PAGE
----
8 August 2018

Review - Haven by Adam Roberts

Cover by Sam Gretton
Haven (Tales of The Aftermath, 2)
Adam Roberts
Solaris, 9 August 2018
PB, 320pp

I'm grateful to the publishers for an advance copy of Haven via NetGalley.

Set in a shared post-apocalyptic world created by Dave Hutchinson and by Roberts, Haven is the followup to Hutchinson's Shelter (my review). It features a boy called Davy Forktongue - Shelter featured an Adam, so possibly there are author games going on here...

Davy (the character) is very much the crux of Haven. Decades after the Sisters - annihilating asteroids - impacted the Earth and destroyed civilisation, Davy lives with his mother and sisters farming on Shillingford Hill, above the swollen Thames south of Oxford.  In a rather nasty, dog-eat-dog world Davy is a threat to nobody, minding his own business and especially the farm's five cows. but suddenly, it seems everyone is after him - the militaristic authorities from Guz, the former naval base on the South coast which featured in Shelter; the footsoldiers of Father John, from the North, of whom we heard less; and the mysterious, women-only society based at High Wycombe, of which we heard almost nothing.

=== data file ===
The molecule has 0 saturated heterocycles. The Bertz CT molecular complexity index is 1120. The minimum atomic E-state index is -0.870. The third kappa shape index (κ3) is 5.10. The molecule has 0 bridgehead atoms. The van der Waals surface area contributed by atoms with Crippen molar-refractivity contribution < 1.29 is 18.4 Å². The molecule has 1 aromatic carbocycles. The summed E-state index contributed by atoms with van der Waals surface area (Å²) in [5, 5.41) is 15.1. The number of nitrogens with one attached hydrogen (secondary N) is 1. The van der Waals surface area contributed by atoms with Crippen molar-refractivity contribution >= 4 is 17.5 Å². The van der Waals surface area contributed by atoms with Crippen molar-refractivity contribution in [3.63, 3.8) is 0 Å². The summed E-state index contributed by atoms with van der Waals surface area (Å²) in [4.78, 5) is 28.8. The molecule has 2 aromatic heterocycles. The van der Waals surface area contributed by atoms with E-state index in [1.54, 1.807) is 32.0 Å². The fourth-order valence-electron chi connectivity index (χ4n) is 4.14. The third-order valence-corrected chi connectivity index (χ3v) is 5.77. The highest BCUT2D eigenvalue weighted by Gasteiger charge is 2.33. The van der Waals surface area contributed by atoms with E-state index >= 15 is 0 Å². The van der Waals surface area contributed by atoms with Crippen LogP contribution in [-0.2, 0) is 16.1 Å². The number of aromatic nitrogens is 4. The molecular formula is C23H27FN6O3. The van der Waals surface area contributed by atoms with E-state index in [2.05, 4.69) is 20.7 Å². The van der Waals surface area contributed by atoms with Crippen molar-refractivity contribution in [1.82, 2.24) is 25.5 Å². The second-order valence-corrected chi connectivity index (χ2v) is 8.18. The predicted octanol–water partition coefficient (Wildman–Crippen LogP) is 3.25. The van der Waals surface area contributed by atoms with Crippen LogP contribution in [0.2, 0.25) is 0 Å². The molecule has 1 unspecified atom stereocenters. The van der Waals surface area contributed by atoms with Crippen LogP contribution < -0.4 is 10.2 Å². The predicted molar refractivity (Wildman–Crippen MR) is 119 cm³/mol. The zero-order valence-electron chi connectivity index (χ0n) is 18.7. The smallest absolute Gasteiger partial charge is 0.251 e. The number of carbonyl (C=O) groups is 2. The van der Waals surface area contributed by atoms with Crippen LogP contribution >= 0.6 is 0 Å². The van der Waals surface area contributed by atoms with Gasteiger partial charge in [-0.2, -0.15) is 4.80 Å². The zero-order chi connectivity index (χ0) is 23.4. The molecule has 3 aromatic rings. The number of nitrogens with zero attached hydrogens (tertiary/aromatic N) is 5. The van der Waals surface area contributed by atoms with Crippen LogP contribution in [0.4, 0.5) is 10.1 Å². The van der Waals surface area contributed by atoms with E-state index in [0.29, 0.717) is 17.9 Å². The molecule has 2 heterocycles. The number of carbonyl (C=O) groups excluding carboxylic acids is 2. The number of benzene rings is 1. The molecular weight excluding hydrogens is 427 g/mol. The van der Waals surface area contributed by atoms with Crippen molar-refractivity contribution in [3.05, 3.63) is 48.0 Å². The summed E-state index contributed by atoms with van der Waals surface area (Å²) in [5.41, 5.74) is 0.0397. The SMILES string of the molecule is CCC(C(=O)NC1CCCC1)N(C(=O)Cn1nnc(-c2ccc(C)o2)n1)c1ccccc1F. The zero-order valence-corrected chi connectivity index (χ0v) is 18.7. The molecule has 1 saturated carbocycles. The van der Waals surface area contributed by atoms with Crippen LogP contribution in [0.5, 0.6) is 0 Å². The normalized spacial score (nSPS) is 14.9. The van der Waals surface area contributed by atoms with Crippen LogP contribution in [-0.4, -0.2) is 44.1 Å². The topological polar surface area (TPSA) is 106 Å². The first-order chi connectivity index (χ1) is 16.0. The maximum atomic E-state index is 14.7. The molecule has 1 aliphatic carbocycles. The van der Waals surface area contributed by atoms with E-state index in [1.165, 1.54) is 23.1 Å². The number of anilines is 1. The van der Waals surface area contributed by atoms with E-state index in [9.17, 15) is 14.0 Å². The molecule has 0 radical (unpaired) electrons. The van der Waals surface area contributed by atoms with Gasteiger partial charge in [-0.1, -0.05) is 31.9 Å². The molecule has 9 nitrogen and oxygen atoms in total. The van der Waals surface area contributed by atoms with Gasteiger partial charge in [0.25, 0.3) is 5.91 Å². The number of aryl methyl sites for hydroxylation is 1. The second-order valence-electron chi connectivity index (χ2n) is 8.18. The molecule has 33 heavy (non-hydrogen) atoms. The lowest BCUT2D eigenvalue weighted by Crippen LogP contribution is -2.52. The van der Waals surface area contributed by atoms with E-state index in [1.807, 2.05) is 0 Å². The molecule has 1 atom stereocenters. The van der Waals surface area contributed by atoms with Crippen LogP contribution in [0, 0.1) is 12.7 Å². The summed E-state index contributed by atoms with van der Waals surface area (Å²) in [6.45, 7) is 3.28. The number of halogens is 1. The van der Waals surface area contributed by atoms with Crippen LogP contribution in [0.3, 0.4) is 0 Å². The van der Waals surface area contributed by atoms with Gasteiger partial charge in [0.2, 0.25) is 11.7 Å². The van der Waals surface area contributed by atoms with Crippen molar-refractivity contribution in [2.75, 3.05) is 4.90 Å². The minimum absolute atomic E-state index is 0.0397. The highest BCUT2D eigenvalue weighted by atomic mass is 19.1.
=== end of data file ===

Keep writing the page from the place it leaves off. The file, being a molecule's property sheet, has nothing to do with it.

What do they all want? Can it be related to Davy's epilepsy? Will he survive to find out? As Davy is fought over by the factions, Haven escalates into a fast-paced thriller full of action and conflict. Some of this can be pretty grim - as in Hutchinson's Shelter, it's hard to find anyone here to like (beyond Davy himself).  The Sisters seemingly destroyed not only civilisation, but civilisation - the complex of values and empathy that prevents us all murdering each other. If you found Shelter - which featured an outbreak of such murders - bleak I think you'll feel the same way about Haven. Indeed, the parochial and random warfare that featured in Shelter is surpassed by a more ordered and deadly conflict in Haven (and I wish I could say that this conflict achieves something but I fear that it really doesn't).